The employment of the title of patesi, and the total absence of that of "king" at this time, suggests that Lagash had not succeeded in establishing her independence, and still owed allegiance to some alien dynasty. It is in accordance with this view that the dates inscribed upon the commercial tablets do not refer to events of a military character. We may conclude that, at any rate until the reign of Gudea, Lagash and her rulers were not concerned to enforce their authority over other cities, nor to defend their own border from attack. The existence of a more powerful city, claiming the hegemony in Babylonia, would account for the absence of military enterprise reflected in the date-formulae and in the foundation-records of the time. For such a city, while guaranteeing the integrity of each of her tributary states, would have resented the inauguration of an ambitious policy by any one of them. On the other hand, the purely local character of the events commemorated in the date-formulae is no less significant. These are without exception drawn from the local history of Lagash, and betray no evidence of the authority exercised by a foreign suzerain. It is therefore probable that during the greater part of this period Lagash enjoyed a considerable measure of autonomy, and that such bonds as may have united her to any central administration were far less tightly drawn than at the time of Shargon and Naram-Sin. Like Lagash, her old rival Umma seems to have survived as a patesiate under the later Semitic rulers in the north, and it is probably to this time that we may assign Galu-Babbar, the patesi of that city, three of whose votive cones are preserved in the British Museum. During the earlier part of this period Lagash presents the picture of a compact and peaceful state, content to develop her own resources. A considerable increase of power is noticeable in the reign of Gudea, the most famous ruler of the period, who, though still retaining the title of patesi, must be regarded as practically an independent sovereign, since he was strong enough to undertake a successful campaign in Elam, and imported his building materials from Arabia and the Syrian coast.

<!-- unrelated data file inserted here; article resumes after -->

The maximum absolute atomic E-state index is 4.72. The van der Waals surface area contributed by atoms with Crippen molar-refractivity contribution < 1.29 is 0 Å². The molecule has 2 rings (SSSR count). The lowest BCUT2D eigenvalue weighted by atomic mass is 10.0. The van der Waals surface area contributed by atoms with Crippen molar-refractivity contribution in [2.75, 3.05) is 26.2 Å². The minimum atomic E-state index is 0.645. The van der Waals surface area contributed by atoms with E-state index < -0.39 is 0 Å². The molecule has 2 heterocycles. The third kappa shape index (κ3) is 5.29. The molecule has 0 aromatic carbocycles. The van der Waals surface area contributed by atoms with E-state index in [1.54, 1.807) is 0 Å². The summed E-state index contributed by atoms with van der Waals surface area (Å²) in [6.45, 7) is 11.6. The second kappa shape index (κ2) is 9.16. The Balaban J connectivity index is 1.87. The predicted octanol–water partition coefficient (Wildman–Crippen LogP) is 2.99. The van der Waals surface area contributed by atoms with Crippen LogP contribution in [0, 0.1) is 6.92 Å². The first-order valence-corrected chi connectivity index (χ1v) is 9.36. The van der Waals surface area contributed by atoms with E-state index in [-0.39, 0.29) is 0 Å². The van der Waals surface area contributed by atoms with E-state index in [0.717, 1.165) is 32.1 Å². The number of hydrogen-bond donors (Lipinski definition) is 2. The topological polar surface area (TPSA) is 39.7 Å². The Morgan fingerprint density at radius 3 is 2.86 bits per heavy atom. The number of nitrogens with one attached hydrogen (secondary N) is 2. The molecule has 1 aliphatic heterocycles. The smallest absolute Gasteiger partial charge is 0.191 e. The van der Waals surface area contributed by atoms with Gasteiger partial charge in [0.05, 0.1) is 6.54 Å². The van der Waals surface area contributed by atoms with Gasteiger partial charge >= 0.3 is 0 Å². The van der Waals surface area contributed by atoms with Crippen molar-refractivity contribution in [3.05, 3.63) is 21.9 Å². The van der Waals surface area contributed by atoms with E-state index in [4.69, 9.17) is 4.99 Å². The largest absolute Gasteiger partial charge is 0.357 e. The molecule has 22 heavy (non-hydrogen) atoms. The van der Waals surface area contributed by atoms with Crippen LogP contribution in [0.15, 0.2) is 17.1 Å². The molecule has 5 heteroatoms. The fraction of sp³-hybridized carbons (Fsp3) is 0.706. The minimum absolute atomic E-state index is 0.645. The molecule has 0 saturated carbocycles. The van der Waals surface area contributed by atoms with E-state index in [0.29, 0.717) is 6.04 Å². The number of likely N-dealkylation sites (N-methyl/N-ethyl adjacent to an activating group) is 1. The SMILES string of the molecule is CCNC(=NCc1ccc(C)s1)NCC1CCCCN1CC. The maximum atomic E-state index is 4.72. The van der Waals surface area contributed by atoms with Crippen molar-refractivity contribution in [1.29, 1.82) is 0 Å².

With the exception of Gudea, the only ruler of this period who has left us any considerable records or remains is Ur-Bau, the predecessor of Nammakhni and Ur-gar upon the throne of Lagash. We possess a small diorite statue of this ruler, which, like most of those found at Tello, is without its head. It is a standing figure, and its squat and conventional proportions suffice to show that it must date from a rather earlier period than the larger and finer statues of Gudea, which are fashioned from the same hard material. Gudea definitely states that he fetched the diorite for his series of large statues from Magan, but Ur-Bau makes no such boast; and, although it is clear that his stone must have come from the same quarries, we may probably conclude that the small block he employed for his figure had not been procured as the result of a special expedition. In fact, such records as he has left us portray him as devoting all his energies to the building of temples within the different quarters of his city.